At the end of each year in World History, I tell my students to go from my class and make their own history. World History is all around us, and it will never cease. At least not in our lifetimes. This short, closing remark is often met with half-laughs and eye-rolls as students ascend from their seats and move on to take their next final or leave for the afternoon. Most have forgotten those words before they even walk out into the hall. Yet the importance of history lies in what we make of it ourselves, and how we use it going forward. Those few sentences are some of the most important that I share as a teacher.
These words wrap up history in its own relevance. History does not begin and end within the confines of textbooks, no matter how heavy and lengthy they may be. We look at events and people in history to help us better understand our present.
For instance, we can analyze the lead-up to conflict during World War I to gain a deeper understanding of nationalism and tensions between Russia and Ukraine today. Or consider when trying to establish public health policies to combat Covid-19, we benefit from lived experiences and practices during the Flu Pandemic of 1918. Whether we like our present or not, we can no longer rely on the likes of Lincoln or Curie or Tubman to change it for us. Presently, we get to be the vessel of change and must use history as our guide. Toni Morrison sums this up best with “if we understand a good deal more about history, we automatically understand a great more about contemporary life.”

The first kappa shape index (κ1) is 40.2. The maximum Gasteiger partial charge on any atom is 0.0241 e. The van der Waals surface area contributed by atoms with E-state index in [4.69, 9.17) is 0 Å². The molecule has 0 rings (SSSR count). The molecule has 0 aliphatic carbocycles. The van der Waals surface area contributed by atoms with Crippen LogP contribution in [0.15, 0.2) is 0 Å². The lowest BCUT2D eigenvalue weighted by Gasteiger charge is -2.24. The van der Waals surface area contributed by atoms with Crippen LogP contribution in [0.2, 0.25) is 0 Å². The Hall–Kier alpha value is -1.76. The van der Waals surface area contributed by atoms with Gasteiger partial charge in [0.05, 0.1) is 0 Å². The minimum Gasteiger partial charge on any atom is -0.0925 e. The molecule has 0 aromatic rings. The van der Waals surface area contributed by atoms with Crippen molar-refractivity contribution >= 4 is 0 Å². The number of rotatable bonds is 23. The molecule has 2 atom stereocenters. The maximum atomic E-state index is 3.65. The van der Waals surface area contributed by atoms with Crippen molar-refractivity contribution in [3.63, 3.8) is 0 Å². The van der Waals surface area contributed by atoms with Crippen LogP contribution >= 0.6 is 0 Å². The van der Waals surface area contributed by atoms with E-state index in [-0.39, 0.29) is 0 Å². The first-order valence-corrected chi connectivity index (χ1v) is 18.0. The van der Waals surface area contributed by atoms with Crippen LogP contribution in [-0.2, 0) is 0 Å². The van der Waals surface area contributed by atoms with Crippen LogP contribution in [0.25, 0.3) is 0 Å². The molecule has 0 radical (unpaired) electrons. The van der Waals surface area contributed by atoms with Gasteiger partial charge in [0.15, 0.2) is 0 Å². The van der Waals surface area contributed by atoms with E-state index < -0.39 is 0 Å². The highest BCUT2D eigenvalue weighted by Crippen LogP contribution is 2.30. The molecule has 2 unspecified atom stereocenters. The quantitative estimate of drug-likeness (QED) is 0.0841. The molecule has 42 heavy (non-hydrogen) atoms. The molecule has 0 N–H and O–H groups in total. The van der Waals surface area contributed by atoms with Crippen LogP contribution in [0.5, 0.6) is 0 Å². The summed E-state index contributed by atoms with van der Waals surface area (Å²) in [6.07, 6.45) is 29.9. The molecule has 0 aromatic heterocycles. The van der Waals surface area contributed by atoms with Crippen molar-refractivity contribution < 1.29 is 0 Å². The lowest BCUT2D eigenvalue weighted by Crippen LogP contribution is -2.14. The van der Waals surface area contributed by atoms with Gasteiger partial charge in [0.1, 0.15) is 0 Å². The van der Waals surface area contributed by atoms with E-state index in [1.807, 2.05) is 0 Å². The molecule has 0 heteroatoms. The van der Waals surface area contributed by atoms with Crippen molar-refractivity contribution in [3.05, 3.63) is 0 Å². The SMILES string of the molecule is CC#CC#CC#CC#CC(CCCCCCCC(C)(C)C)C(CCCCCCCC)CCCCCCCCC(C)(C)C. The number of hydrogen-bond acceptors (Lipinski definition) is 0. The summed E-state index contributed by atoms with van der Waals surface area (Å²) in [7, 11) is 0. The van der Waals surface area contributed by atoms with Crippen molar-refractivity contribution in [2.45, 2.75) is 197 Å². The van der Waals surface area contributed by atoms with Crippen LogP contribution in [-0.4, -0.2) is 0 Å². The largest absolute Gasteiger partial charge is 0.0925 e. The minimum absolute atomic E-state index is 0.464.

I also share these words to inspire. In history classes, we spend the majority of our time learning about significant and influential figures who have shaped some considerable aspect of the world. Yet, the vastness of history is truly decided by the everyday interactions of normal people. Wars cannot be waged by individuals; revolutions cannot be started without a crowd; nations cannot be formed without a community coming together. The way we choose to live our lives will influence history for centuries to come. The story of World History is considerable, but it is also unfinished. We are living through the tale of history, and the actions we take, the decisions we make will operate as its continuation. We have the power not to rewrite, but to extend this great story.
So, how will we choose to shape the future? What decisions and actions will we take to determine the way of this world? How can we use history as our guide in this process? When we study history, these questions are essential to consider. These answers will not come easily. Our names may not end up mentioned in future history books, but when we confront these questions, we progress the story of world history nonetheless.